Sunday, January 23, 2011

Southern Lit, Pick of the Week: Decision Points by George W. Bush

I recently finished Decision Points by President George W. Bush. I didn’t read this book out of a love or dislike of the former President, nor did I read it because I was terribly interested in one political perspective or another. I read it because I was curious about the President’s own voice. Would his memoirs present the same picture of the man that I perceived during his eight years in office?

Decision Points isn’t a quickie read! It is full of details, events and perspectives presented by one who has sat in the chair of power and faced the world as only a President of The United States can. It is broken up, not in historical order, but rather Bush wrote in topical form (thus the title) and covered just the items he felt were some of the most far-reaching. I found some of the topics easy to get bogged down in, particularly in the discussions of his key official choices, managing his teams, and foreign policy interactions (I am not a lover of political history which would probably explain my feelings!)

In relational perspective, the book covers nicely personal issues such as his relationships with both parents, his siblings, marriage, children and some key friendships. President Bush presents his feelings for his family in plain sight. His words state strongly how much love his extended and immediate families share. There is quite a bit of Bush family biographical information that is very interesting, particularly when considering how much the family has influence the United States over the last century. I enjoyed reading his personal perspectives on his faith and challenges in that area of life, especially in regards to politics. Not to be overlooked, there is an inherent self-effacing humor in Bush’s candid words, which is refreshing among the more dry topics.

Regardless of your political leanings, it can’t be denied that George W. Bush served this country during some of the most challenging and uncharted times in American history. There was no play book, after September 11, 2001. Honestly, I can imagine being President. I do believe it is probably harder in modern days, not necessarily from the additional challenges from the world - though they are great, but rather the challenges of the enormous media attention that every facet of your life and family receive. Most of us would wither under the scrutiny. So, agree or not agree, I respect the office and those who serve. Even in our small, individual lives I think we can relate to the humans that take on the monumental task of serving. George W. Bush says in the epilogue of Decision Points: “As I hope I have made clear, I believe I got some of those decisions right, and I got some wrong. But on every one, I did what I believed was in the best interests of our country.”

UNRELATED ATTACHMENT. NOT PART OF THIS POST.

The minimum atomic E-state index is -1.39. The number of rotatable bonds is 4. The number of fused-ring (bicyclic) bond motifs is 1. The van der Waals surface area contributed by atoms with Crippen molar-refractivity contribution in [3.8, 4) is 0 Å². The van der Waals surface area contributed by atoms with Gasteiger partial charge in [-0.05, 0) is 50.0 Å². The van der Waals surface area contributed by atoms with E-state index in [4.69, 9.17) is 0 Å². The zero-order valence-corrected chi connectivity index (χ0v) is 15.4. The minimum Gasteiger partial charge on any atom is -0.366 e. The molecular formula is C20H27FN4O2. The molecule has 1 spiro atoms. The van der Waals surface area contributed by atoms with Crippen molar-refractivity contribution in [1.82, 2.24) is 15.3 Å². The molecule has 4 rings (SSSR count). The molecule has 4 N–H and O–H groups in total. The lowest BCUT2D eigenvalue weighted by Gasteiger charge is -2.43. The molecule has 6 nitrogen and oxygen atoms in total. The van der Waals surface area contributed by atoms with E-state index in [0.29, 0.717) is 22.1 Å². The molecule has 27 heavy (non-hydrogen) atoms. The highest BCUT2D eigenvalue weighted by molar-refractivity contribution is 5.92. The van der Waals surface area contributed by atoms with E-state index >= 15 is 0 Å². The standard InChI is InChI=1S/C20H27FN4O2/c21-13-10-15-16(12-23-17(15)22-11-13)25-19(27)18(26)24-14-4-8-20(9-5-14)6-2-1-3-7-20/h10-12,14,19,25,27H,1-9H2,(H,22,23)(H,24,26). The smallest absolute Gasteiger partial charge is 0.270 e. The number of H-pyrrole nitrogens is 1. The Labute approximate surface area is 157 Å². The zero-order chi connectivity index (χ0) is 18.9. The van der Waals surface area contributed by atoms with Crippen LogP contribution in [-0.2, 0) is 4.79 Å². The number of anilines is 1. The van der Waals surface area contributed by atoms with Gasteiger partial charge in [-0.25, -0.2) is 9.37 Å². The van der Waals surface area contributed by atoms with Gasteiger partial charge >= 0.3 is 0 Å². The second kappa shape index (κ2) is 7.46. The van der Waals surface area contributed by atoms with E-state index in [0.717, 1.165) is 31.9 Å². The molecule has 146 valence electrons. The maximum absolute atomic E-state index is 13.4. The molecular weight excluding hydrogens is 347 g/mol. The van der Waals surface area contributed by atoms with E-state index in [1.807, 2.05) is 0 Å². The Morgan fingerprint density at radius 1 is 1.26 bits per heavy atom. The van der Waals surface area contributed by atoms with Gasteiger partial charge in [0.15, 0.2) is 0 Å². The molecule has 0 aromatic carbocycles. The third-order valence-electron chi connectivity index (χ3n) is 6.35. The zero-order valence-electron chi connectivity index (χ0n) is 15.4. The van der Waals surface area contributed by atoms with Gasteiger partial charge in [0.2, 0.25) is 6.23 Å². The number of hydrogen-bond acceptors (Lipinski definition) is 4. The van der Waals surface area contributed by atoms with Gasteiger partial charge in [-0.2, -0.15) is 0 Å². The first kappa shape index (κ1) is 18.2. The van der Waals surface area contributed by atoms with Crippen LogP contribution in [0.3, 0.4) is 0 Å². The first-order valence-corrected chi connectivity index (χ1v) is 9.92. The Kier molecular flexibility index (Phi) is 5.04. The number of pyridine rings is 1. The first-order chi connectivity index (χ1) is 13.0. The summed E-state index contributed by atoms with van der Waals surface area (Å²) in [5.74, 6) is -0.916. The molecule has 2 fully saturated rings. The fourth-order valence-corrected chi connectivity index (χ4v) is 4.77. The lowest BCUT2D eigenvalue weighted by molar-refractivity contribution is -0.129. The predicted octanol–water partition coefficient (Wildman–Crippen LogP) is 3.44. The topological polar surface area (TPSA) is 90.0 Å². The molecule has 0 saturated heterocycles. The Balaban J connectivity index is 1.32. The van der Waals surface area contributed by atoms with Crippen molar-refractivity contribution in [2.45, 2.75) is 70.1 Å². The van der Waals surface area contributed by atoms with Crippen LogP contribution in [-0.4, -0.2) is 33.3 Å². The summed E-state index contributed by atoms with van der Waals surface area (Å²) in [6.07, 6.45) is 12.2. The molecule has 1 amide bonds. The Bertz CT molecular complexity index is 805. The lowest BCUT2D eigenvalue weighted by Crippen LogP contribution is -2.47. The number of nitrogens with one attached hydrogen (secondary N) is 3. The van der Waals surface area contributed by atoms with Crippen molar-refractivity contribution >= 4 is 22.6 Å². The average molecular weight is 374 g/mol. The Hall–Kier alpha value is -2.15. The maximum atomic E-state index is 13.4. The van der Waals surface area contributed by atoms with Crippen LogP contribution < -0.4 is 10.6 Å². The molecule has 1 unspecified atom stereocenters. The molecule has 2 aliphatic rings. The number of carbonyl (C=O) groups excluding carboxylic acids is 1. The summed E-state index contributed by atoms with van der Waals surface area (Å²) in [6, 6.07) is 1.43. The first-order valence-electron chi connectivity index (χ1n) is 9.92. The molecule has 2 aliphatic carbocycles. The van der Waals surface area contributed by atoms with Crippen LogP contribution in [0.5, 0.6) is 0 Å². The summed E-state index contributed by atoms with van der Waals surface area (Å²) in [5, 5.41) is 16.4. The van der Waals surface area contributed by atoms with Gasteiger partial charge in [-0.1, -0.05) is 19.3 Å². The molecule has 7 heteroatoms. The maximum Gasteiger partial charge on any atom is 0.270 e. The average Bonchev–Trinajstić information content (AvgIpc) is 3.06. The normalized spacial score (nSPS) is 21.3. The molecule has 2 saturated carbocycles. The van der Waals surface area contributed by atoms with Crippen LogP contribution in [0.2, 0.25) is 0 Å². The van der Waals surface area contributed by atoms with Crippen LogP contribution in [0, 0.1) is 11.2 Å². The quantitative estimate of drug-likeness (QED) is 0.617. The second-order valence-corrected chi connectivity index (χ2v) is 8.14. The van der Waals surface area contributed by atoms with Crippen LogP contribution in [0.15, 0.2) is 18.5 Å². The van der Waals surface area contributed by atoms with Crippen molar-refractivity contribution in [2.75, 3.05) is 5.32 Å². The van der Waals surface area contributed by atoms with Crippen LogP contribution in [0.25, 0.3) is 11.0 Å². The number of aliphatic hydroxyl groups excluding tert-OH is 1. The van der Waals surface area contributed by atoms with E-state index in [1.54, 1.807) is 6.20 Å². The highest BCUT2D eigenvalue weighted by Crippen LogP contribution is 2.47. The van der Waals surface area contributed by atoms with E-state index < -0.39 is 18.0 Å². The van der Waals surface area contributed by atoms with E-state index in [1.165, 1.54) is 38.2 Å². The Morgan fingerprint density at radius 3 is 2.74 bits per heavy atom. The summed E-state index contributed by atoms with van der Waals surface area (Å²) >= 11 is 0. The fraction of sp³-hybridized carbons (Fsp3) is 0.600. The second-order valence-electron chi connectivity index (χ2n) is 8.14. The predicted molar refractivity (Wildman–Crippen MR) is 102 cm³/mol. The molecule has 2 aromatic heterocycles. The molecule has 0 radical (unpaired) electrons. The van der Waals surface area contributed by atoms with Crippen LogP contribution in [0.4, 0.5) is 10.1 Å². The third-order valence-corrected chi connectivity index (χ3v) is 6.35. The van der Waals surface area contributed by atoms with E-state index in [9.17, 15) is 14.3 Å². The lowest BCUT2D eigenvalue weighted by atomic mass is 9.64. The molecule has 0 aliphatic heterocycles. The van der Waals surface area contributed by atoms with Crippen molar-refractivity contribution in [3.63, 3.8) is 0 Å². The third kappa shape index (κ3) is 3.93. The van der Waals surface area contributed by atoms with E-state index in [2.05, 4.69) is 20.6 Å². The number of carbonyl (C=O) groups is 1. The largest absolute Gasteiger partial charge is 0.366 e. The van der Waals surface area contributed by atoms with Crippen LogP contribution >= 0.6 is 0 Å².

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5 comments:

mamamagnolia said...

Thanks for your review. I've been considering reading this book and think it might be something I do this summer. I thought your review was very unbiased, but informative.

Your Southern Peach said...

Hi there! Thanks for stopping by YSP and I always love meeting new bloggers, especially Southern ladies :) I'd love to read this book! Thanks for the review.

Your Southern Peach said...

Thanks for stopping by YSP and I love meeting new bloggers, especially Southern ones ;) I also really like your perspective on motherhood and enjoying each season of life. Great to meet you!

Princess Freckles said...

My husband was given both the hardcover and the abridged audiobook for christmas. The audiobook is read by W. He really enjoyed it, and I've got it in my car ready to go as soon as I finish the book I'm currently listening to. I have a long commute.

Anyway, I'm glad you reviewed this, because I know if you enjoyed it, I will too. My husband has great taste, but he also works in politics, so he might enjoy a political book than me.

Cathy said...

My stepmom is reading the book and has given it a thumbs up so far.